What it feels like to get to go to a Packers game is a keen reminder of what Advent should really be all about. I have been a football fan for almost 50 years. I watched my first Super Bowl in 1967 when the Green Bay Packers beat the Kansas City Chiefs. When Cincinnati got its franchise in 1968, I shifted my allegiance there — a questionable decision to anyone who knows about the Cincinnati Bengals (similar to being a Cubs fan…). My aunt Ruth and uncle Gene were Wisconsinites and lifelong Packers fans, so I grew up rooting for the Packers in the NFC and Bengals in the AFC. I have decided that the odds of them ever meeting in the Super Bowl are about 2 billion to 1…
Preparing for this game, I have been surprised and amused at how excited I am. I feel giddy, like a kid. I bounce in my seat. I find that I am a bit nervous — I don’t know why. I feel awe — I mean, this is Lambeau Field! It makes me realize that I buy into the whole mythos and magic of Packerdom. Moving to Wisconsin and “becoming” a Packer’s fan is easy — and it is pretty much expected. I am PROUD of MY team. Somehow, I have personalized this — taking credit for things I have absolutely nothing to do with. This is something I have wanted to do for years, so it takes on the qualities of a “dream come true.”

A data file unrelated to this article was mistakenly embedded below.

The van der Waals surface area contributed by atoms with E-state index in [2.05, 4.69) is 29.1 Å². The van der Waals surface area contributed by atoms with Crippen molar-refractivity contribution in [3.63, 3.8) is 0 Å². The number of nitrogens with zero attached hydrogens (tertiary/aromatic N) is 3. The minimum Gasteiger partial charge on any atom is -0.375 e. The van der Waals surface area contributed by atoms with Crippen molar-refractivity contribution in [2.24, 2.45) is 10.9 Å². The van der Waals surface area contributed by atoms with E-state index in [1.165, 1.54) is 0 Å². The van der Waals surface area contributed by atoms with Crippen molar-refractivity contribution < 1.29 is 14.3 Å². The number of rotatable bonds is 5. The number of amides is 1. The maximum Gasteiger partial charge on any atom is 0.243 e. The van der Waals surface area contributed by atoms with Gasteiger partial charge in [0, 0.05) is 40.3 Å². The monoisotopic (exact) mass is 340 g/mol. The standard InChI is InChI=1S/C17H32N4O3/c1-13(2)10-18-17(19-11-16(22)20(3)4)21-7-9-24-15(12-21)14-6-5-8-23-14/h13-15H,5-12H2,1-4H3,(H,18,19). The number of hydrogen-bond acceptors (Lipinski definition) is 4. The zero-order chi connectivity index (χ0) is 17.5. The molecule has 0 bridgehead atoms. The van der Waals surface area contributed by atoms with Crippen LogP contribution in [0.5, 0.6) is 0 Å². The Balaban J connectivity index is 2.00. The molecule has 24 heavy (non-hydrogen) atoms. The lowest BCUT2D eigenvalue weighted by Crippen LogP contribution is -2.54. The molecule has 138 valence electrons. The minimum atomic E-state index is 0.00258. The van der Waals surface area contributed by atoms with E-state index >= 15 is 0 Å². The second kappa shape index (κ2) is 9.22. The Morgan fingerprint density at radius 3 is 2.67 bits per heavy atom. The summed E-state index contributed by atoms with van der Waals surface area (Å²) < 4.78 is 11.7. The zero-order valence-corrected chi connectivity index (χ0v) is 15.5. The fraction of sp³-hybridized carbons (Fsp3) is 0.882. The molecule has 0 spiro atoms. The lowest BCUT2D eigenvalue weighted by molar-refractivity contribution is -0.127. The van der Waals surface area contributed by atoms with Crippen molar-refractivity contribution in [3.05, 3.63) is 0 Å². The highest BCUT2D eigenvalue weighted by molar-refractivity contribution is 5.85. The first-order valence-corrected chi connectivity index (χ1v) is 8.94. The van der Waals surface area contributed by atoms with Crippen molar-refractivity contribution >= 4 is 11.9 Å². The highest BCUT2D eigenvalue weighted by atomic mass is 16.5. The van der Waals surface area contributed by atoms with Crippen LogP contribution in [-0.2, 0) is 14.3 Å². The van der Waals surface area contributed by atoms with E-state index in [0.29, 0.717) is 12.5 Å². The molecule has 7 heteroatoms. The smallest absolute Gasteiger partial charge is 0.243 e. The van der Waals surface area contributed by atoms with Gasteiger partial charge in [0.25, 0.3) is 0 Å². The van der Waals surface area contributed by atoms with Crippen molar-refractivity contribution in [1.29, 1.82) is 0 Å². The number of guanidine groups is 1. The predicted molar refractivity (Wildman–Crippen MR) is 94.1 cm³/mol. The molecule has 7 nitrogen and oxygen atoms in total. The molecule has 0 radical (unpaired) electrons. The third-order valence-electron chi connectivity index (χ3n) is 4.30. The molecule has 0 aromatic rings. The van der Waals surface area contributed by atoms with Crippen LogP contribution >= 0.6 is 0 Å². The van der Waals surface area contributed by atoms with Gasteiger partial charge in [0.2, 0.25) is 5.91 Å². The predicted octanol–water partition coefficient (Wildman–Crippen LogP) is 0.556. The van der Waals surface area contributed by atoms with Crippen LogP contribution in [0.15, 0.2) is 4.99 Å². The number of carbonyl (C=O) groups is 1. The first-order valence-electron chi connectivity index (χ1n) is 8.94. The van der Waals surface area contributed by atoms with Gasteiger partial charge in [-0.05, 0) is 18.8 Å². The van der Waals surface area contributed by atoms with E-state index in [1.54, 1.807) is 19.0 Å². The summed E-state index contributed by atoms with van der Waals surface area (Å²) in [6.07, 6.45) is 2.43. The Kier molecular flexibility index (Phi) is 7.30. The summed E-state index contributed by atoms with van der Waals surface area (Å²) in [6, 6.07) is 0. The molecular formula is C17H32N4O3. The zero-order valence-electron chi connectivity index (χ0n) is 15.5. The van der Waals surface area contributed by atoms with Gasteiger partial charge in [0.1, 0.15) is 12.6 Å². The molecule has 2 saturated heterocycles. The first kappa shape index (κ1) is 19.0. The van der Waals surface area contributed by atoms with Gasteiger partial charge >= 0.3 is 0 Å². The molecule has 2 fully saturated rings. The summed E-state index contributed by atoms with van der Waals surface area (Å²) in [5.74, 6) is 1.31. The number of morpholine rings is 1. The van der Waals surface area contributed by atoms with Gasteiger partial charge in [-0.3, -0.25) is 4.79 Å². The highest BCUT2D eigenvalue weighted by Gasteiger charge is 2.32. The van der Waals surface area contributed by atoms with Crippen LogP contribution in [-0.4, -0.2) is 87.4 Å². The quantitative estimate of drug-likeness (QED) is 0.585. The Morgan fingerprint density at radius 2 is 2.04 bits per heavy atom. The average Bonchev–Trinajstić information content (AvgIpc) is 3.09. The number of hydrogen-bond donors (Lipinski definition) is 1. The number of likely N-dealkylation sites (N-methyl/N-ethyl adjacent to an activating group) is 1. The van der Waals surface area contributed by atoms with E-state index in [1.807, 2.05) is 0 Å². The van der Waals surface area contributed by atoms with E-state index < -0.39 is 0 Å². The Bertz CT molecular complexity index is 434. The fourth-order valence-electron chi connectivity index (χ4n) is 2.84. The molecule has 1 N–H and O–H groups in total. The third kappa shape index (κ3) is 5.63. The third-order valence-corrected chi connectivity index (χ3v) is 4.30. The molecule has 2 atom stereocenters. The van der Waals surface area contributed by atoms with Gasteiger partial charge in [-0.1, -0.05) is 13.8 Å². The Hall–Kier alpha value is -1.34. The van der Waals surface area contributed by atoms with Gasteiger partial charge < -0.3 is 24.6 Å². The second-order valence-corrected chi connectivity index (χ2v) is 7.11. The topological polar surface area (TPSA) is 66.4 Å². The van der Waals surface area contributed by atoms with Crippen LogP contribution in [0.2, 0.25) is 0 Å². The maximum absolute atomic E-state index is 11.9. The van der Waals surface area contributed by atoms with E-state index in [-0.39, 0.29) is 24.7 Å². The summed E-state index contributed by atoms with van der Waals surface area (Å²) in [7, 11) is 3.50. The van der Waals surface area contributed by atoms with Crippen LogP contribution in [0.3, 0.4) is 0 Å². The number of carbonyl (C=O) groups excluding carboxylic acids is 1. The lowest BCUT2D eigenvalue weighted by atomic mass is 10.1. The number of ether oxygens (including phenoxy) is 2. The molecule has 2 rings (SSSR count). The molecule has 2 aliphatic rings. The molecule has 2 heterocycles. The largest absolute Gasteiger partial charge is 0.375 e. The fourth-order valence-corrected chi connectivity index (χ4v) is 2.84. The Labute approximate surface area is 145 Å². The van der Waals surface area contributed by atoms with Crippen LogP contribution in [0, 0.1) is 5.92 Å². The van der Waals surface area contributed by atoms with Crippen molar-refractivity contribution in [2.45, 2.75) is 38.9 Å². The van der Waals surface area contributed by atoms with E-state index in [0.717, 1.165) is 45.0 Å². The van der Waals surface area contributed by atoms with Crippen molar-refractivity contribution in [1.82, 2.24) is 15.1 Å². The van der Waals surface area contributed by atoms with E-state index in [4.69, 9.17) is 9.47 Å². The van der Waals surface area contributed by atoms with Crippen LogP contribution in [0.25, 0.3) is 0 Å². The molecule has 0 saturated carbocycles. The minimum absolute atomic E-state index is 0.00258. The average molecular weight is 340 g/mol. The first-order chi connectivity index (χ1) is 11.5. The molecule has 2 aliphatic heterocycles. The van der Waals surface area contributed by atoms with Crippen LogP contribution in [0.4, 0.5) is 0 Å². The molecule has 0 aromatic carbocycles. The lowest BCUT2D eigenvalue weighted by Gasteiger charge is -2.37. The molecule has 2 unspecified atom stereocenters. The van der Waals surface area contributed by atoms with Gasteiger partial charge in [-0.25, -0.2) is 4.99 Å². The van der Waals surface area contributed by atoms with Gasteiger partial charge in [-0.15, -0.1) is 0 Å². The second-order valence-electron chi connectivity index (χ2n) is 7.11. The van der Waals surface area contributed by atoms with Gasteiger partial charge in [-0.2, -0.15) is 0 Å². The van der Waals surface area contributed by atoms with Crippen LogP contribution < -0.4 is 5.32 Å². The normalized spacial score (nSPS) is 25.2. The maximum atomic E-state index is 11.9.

When we speak of the Advent of Jesus the Christ in modern Western culture, we do so in reserved, yet pleasant tones. Few of us live in situations from which we have little hope to escape. Few of us live in fear of losing even the very little we have. Few of us live under a shadow of hand-to-mouth poverty in perpetual hunger and want. Sadly, too many in our world do live under the burden of being disrespected, dismissed and ignored, but those with privilege and position all too often take it for granted. Christmas is no longer a dream come true, but an annual celebration that we enjoy, then put away until next time. To get excited about Christmas (for spiritual and affective reasons, not fun and gifts) is rare and unknown to many. To remember that it is a paradigmatic turning point event is difficult. Oh, yes, it does take over our lives for a few weeks, but as a hurdle to clear, not a new beginning.